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Do you find them appealing? Know anyone who grows them? Dislike the things? Or find your existence ruled by them?
Part of the appeal, I think, is that Wolfe's growing them indoors and in the Northeast. The first isn't a big deal, but the second seems positively loony. They're much better suited for a climate like mine (Hawai'i).
When I was a teenager, my doctor (pediatrician? or is that only for younger kids?) would always ask about what I had read recently. He also read Rex Stout and he grew orchids. This was in New York City, so it wasn't just Wolfe who grew orchids in the northeast. I don't think Dr. Smith had quite as big an operation as Wolfe did, however.
Growing up in New York, I think part of the early appeal of the Wolfe books was the fact that they were set in the city. I knew a lot of the places and could easily imagine a lot of the others. I good friend of mine lived in a brownstone in the east 30s. I always pictured Wolfe's street looking similar.
I'd love to see a picture of your orchids, if you think of it, Linkmeister. Perhaps even upload it to the group page, with your permission? While I can't imagine they're black, any orchid would be appropriate.
However.... they are lovely. Or can be.
Wombat, perhaps your doctor was one of the members of the gardening club who came to see Wolfe's 10,000 plants in (I think) 'Eeney Meeny Murder Moe.' :) You seem to have been enviably provided with aids to imagining the books; which is wonderful. Though I 'envy' you all the sensory knowledge and familiarity, I'd love to have had worthwhile books set where I grew up... and am glad for Stout to have been (and be) read by an ideal audience.
These are similar to the kind you find next to your place setting at some of the more pretentious fine-dining restaurants in Waikiki. ;)
If you want to upload one, either get it from Flickr or let me know and I'll mail copies to you. My e-mail address at my profile is good.
Marlowe: “…with nasty meaty leaves and stalks like the newly washed fingers of dead men…”
Some years ago I happened upon an exhibition at a local Shopping Centre (Mall), and was taken aback by their bewildering colouration and chaotic variety. I now annually attend the local orchid society exhibition, but have never seriously considered growing them. I’m afraid Chandler “got to me” before Stout.
Do I find them beautiful? No, I can’t honestly say I do. I don’t find Munch’s the “The Scream” beautiful either, but dragging my eyes from it is an effort. I don’t aspire to become any more like Theodore.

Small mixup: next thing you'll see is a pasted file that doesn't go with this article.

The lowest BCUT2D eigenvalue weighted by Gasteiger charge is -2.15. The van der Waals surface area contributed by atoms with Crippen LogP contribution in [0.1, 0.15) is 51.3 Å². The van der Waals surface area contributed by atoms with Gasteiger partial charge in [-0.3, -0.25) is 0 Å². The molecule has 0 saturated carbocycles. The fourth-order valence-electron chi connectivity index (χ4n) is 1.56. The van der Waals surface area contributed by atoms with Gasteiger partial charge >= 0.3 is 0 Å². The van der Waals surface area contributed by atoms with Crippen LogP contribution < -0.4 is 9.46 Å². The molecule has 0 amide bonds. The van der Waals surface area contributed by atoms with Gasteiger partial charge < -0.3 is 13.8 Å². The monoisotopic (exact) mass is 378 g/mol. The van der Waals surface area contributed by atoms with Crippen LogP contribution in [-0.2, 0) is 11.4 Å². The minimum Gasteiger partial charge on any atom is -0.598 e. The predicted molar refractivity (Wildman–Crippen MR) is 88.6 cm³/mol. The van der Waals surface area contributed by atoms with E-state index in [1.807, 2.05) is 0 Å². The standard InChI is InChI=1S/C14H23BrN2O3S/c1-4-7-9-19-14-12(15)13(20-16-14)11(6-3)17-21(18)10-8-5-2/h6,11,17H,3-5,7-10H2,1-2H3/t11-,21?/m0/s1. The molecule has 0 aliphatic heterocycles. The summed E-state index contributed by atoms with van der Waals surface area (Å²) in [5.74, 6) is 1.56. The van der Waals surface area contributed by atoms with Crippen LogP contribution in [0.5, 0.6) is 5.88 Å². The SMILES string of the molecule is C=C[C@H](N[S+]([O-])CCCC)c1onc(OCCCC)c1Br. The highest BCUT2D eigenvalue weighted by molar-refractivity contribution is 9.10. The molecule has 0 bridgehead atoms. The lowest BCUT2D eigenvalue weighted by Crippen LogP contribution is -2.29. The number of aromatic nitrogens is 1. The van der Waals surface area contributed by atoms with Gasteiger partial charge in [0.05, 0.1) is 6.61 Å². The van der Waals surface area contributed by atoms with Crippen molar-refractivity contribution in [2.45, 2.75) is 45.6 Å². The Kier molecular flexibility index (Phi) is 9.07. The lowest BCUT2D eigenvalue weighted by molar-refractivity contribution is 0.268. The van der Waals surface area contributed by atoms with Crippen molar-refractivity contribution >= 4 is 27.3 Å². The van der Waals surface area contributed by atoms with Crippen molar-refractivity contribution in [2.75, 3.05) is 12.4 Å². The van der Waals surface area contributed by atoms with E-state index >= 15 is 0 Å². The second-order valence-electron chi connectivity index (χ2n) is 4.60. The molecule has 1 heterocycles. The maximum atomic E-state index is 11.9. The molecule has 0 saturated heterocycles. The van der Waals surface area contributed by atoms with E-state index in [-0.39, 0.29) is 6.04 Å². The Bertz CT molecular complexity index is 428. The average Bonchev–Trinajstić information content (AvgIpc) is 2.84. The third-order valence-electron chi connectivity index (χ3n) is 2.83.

Thank you, ma'am!
Thank you for the pictures! I'll go upload one now.
Nonetheless, I'm glad you've the sense not to emulate 'our' Theodore!
Anyway, orchid collectors are all over. The Muttart Conservatory here in Edmonton has a large collection, many of which were (I think) left to them in someone's will.
Stout for Christmas seems a wonderful return on an orchid plant, to me. :)
I would hope Stout for Christmas would be a good thing (I'd sure appreciate it) but I don't know how much of a reader he is. Still, if I pick a title that has lots of orchid-lore it should help. Any suggested favourites? I haven't re-read any of mine lately.
Black Orchids has a good title for the job, but the second story is really one of Stout's odder creations. - Not an ideal introduction. So I'll think about it, and hope to see others' suggestions. Thankfully, there's a little time.
Then there's the short story where Andy K. (can't think of the spelling of his last name) has to be kept out of jail so he can help out in the plant rooms while Theodore's off to take care of his ailing mother.
It is surprising in retrospect, that Rex Stout never centered a story around orchids. I hope to be proved wrong: a Wolfe story I have forgotten would be Christmas gift for me.
If a Nero Wolfe Story is preferred over say, The Orchid Thief, "The Black Orchid" would make an excellent (I had to replace 'satisfactory') introduction: Wolfe out of his element (out of the Brownstone), petty orchid jealousy; a clever plot; Archie and young ladies; Archie teasing Stebbins and Cramer; and Wolfe conniving to obtain an object of His desire. While the second story, "Cordially Invited to Meet Death", IS a little odd, it introduces Wolfe in the Kitchen (concocting corned beef hash); Cramer pounding at the brownstone door;and a surprising, and particularly well described, villain.
Before I am credited with a prodigious memory, I should add that 1) I have just finished re-reading "The Black Orchid"; and 2) My off-line library database includes 3rd party reviews, and therefore, plot elements
Glad your memory doesn't rival Saul's (and humble mine)! ;)
I confess to re-reading The Black Orchid after finding my rating to be lower than that of more expert readers. I changed my rating.
You have sported with me, trifled with feelings I hold sacred, and yet still - still, I tell you - I find it in my heart to forgive you. :D
I would have liked to post a link to a photo of Wilsonara Eurydice as gratitude but have been unable to find one. A similar lack of success with hybrids named 'Nero Wolfe' and 'Archie Goodwin' (these are the Grex names ???) - both share a common parent in 'bulbocodioides'.
It's a very fast read, too, which doesn't hurt, since the to-be-read pile ideally should diminish, not expand!
Every state in the USA has native orchids that grow wild. When I was a kid in Rhode Island the woods behind our house was full of big purple lady's slippers in the spring. The neighbor kids used to pick them to make bouquets for their mothers. Enraged my father.